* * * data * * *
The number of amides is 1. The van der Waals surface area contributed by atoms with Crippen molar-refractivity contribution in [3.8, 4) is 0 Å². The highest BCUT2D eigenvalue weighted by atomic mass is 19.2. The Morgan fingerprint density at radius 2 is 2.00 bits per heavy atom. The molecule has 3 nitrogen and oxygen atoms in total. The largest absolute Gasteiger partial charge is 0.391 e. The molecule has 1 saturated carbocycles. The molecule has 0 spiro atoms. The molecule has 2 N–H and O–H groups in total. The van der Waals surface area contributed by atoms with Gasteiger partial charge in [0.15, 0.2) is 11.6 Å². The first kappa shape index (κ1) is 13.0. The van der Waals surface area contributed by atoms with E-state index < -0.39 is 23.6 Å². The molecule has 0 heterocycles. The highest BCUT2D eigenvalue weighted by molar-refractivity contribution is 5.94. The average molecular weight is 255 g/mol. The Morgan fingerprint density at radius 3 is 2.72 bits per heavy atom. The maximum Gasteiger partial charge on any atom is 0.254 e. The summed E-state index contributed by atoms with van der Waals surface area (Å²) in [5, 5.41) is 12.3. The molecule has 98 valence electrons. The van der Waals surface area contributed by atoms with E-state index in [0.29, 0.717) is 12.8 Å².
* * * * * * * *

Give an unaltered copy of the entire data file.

The number of amides is 1. The van der Waals surface area contributed by atoms with Crippen molar-refractivity contribution in [3.8, 4) is 0 Å². The highest BCUT2D eigenvalue weighted by atomic mass is 19.2. The Morgan fingerprint density at radius 2 is 2.00 bits per heavy atom. The molecule has 3 nitrogen and oxygen atoms in total. The largest absolute Gasteiger partial charge is 0.391 e. The molecule has 1 saturated carbocycles. The molecule has 0 spiro atoms. The molecule has 2 N–H and O–H groups in total. The van der Waals surface area contributed by atoms with Gasteiger partial charge in [0.15, 0.2) is 11.6 Å². The first kappa shape index (κ1) is 13.0. The van der Waals surface area contributed by atoms with E-state index < -0.39 is 23.6 Å². The molecule has 0 heterocycles. The highest BCUT2D eigenvalue weighted by molar-refractivity contribution is 5.94. The average molecular weight is 255 g/mol. The Morgan fingerprint density at radius 3 is 2.72 bits per heavy atom. The maximum Gasteiger partial charge on any atom is 0.254 e. The summed E-state index contributed by atoms with van der Waals surface area (Å²) in [5, 5.41) is 12.3. The molecule has 98 valence electrons. The van der Waals surface area contributed by atoms with E-state index in [0.29, 0.717) is 12.8 Å².